TREATING INSOMNIA HELPING HEAL THOSE SUFFERING FROM DEPRESSION
Treating insomnia in patients who suffer from depression can cure depression, that's the finding from a new study out of the University of Toronto.
It's estimated 18 million Americans suffer from depression every year. More than half of them have insomnia. If the results hold up, they will lead to major changes in the treatment of depression and insomnia.
Dr. Gary Levinson with the San Diego Sleep Center was not involved with the study. He says. "It's just a vicious circle that you have to break."
According to Dr. Harold Levinson:" The basic results of this study are compatible with clinical experience, although there may be hidden neurophysiological links between insomnia and depression yet to be discovered. I've always attempted to treat the insomnia in all my patients, irregardless of whether their primary diagnosis was depression, dyslexia, ADHD or anxiety. Fatigue decreases concentration which is a vital compensatory function for all the above disorders. In addition, re- establishing sleep cycles often helps normalize other cycles disrupted by many psychosomatic and the reverse--somatopsychic disorders."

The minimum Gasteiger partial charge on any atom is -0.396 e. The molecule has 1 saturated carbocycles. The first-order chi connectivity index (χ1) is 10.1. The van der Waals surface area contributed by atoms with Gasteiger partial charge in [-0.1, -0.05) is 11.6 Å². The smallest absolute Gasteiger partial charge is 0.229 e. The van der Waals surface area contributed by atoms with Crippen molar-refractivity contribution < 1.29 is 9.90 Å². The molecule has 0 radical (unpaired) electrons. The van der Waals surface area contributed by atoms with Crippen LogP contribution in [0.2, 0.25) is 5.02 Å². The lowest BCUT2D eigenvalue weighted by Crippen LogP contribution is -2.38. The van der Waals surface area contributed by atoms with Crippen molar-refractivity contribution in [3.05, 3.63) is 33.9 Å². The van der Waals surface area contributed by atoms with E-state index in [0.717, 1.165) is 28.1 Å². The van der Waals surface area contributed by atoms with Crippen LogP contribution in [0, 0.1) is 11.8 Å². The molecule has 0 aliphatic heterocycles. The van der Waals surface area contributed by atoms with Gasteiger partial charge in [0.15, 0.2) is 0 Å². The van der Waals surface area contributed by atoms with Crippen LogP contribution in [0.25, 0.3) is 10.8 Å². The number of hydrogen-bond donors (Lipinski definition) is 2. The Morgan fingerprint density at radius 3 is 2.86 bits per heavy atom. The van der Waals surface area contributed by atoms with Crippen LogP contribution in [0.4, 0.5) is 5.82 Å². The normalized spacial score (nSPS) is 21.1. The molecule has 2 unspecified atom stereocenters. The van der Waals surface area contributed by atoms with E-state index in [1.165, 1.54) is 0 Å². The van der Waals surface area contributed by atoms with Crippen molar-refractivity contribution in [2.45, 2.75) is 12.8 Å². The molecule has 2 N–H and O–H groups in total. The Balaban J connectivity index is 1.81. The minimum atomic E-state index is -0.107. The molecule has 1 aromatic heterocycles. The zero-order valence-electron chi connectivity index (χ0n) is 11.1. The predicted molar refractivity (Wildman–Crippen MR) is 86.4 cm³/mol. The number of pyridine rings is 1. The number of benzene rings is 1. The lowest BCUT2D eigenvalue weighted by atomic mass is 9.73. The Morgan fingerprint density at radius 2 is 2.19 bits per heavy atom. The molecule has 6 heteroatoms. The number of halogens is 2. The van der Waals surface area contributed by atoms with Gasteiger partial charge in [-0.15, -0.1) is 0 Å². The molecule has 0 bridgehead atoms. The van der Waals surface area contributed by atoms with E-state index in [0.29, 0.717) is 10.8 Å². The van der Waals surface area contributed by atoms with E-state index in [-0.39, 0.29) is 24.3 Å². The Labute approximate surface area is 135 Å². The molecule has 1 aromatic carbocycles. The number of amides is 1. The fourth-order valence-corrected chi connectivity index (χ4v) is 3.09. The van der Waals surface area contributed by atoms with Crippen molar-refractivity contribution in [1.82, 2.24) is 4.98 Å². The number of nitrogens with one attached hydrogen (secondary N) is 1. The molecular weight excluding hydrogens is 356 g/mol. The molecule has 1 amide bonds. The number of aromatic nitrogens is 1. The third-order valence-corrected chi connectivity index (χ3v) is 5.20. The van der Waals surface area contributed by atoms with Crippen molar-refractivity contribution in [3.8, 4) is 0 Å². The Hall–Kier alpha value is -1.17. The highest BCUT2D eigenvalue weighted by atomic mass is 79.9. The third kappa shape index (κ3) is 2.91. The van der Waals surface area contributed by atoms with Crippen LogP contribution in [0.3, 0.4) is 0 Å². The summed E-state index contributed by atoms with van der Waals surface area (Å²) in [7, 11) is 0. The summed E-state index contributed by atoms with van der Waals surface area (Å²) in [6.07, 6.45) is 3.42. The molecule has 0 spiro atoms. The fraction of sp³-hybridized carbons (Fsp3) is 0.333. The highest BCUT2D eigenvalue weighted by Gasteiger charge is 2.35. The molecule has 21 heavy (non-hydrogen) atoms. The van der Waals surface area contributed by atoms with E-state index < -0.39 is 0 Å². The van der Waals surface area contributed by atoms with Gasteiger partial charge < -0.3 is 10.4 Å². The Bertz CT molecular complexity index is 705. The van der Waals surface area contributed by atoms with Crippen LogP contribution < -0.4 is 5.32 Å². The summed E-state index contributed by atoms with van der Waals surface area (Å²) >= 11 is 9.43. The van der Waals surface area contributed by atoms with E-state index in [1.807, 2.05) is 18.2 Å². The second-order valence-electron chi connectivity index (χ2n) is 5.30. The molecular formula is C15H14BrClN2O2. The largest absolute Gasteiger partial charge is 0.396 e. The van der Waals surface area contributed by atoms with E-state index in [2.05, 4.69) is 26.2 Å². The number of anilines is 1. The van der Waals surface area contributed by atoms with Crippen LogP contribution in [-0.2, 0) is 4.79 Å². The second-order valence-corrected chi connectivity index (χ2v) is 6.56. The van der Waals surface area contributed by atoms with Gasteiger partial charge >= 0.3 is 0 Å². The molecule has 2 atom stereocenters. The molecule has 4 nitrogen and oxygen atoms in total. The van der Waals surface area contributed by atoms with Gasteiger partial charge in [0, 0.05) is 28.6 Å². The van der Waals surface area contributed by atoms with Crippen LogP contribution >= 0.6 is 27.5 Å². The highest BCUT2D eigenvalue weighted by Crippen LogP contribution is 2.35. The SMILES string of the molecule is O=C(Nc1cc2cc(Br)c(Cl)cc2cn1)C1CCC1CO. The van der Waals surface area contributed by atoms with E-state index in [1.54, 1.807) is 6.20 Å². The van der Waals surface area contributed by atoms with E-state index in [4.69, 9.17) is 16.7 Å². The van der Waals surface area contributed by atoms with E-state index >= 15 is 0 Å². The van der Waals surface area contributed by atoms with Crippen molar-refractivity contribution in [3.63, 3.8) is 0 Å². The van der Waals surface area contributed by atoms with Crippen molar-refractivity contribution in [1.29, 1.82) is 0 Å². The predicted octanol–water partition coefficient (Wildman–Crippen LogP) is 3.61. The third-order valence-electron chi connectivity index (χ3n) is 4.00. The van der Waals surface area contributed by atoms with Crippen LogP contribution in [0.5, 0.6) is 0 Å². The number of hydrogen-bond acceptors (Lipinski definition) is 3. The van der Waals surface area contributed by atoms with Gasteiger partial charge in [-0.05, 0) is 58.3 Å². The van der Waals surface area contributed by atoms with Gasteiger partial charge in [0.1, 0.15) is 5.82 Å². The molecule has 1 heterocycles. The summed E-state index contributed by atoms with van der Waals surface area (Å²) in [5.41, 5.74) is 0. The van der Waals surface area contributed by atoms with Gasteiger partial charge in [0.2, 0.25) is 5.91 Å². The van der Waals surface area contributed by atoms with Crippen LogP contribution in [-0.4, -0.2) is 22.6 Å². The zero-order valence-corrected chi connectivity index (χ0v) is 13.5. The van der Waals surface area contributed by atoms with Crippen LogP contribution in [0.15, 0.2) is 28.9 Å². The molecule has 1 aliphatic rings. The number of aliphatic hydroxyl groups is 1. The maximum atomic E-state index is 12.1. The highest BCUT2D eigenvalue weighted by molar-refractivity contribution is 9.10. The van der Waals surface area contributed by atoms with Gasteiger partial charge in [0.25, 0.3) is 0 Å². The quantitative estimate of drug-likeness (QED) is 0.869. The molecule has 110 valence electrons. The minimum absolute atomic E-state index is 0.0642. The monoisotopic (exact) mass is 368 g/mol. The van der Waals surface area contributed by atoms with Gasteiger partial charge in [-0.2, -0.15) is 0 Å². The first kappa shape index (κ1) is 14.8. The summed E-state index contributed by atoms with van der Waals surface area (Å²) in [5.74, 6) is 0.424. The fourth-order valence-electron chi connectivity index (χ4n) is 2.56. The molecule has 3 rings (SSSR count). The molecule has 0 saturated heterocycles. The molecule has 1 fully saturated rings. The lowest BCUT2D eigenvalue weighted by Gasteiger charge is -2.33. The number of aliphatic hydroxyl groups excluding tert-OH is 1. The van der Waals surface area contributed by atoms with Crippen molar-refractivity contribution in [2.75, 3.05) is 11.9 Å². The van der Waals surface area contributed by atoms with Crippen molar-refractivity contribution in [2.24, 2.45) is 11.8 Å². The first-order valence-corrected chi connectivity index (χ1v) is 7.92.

About Harold Levinson, M.D.
Formerly Clinical Associate Professor of Psychiatry at New York University Medical Center, Dr. Harold Levinson is currently Director of the Levinson Medical Center for Learning Disabilities in Great Neck, New York. He is a well known neuropsychiatrist, clinical researcher and author. His "highly original" research into the cerebellar-vestibular (inner-ear) origins and treatment of dyslexia and related learning, attention-deficit/hyperactivity and anxiety or phobic disorders has evolved over the past four decades. Levinson's concepts encompass the collective insights derived from the examinations, follow-up and successful treatment of over 35,000 children, adults and even seniors and have led to new methods of screening, diagnosis, treatment and prevention. His expanded theories appear capable of encompassing and/or explaining all reported symptoms as well as most other concepts and experimental data, thus resulting in a truly holistic perspective.
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